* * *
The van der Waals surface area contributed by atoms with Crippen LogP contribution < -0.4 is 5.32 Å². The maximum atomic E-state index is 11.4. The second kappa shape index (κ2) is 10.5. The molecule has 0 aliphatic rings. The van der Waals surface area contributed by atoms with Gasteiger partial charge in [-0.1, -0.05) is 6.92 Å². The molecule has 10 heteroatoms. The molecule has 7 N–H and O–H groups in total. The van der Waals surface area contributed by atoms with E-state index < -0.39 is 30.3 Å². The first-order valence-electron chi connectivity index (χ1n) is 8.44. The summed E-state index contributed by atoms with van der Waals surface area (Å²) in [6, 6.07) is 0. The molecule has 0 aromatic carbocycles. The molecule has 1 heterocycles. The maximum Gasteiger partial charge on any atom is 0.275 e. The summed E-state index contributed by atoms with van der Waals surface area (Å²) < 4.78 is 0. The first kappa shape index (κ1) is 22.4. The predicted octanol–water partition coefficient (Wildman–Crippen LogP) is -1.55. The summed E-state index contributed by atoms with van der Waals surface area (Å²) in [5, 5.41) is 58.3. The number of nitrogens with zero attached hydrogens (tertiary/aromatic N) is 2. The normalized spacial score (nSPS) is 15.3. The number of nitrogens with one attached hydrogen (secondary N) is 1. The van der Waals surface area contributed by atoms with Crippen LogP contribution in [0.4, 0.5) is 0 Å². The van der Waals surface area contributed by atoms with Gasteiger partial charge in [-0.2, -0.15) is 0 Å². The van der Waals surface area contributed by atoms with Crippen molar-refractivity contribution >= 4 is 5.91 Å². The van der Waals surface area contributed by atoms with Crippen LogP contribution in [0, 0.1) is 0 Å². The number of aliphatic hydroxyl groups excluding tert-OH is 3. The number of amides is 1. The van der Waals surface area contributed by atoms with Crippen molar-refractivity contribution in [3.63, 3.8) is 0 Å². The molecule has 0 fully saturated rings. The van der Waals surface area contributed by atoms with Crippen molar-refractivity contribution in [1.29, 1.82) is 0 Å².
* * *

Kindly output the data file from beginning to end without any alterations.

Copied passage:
The van der Waals surface area contributed by atoms with Crippen LogP contribution < -0.4 is 5.32 Å². The maximum atomic E-state index is 11.4. The second kappa shape index (κ2) is 10.5. The molecule has 0 aliphatic rings. The van der Waals surface area contributed by atoms with Gasteiger partial charge in [-0.1, -0.05) is 6.92 Å². The molecule has 10 heteroatoms. The molecule has 7 N–H and O–H groups in total. The van der Waals surface area contributed by atoms with E-state index < -0.39 is 30.3 Å². The first-order valence-electron chi connectivity index (χ1n) is 8.44. The summed E-state index contributed by atoms with van der Waals surface area (Å²) in [6, 6.07) is 0. The molecule has 0 aromatic carbocycles. The molecule has 1 heterocycles. The maximum Gasteiger partial charge on any atom is 0.275 e. The summed E-state index contributed by atoms with van der Waals surface area (Å²) < 4.78 is 0. The first kappa shape index (κ1) is 22.4. The predicted octanol–water partition coefficient (Wildman–Crippen LogP) is -1.55. The summed E-state index contributed by atoms with van der Waals surface area (Å²) in [5, 5.41) is 58.3. The number of nitrogens with zero attached hydrogens (tertiary/aromatic N) is 2. The normalized spacial score (nSPS) is 15.3. The number of nitrogens with one attached hydrogen (secondary N) is 1. The van der Waals surface area contributed by atoms with Crippen LogP contribution in [0.4, 0.5) is 0 Å². The van der Waals surface area contributed by atoms with Gasteiger partial charge in [-0.2, -0.15) is 0 Å². The van der Waals surface area contributed by atoms with Crippen molar-refractivity contribution >= 4 is 5.91 Å². The van der Waals surface area contributed by atoms with Crippen LogP contribution in [0, 0.1) is 0 Å². The number of aliphatic hydroxyl groups excluding tert-OH is 3. The number of amides is 1. The van der Waals surface area contributed by atoms with Crippen molar-refractivity contribution in [3.63, 3.8) is 0 Å². The molecule has 0 fully saturated rings. The van der Waals surface area contributed by atoms with Crippen molar-refractivity contribution in [1.29, 1.82) is 0 Å².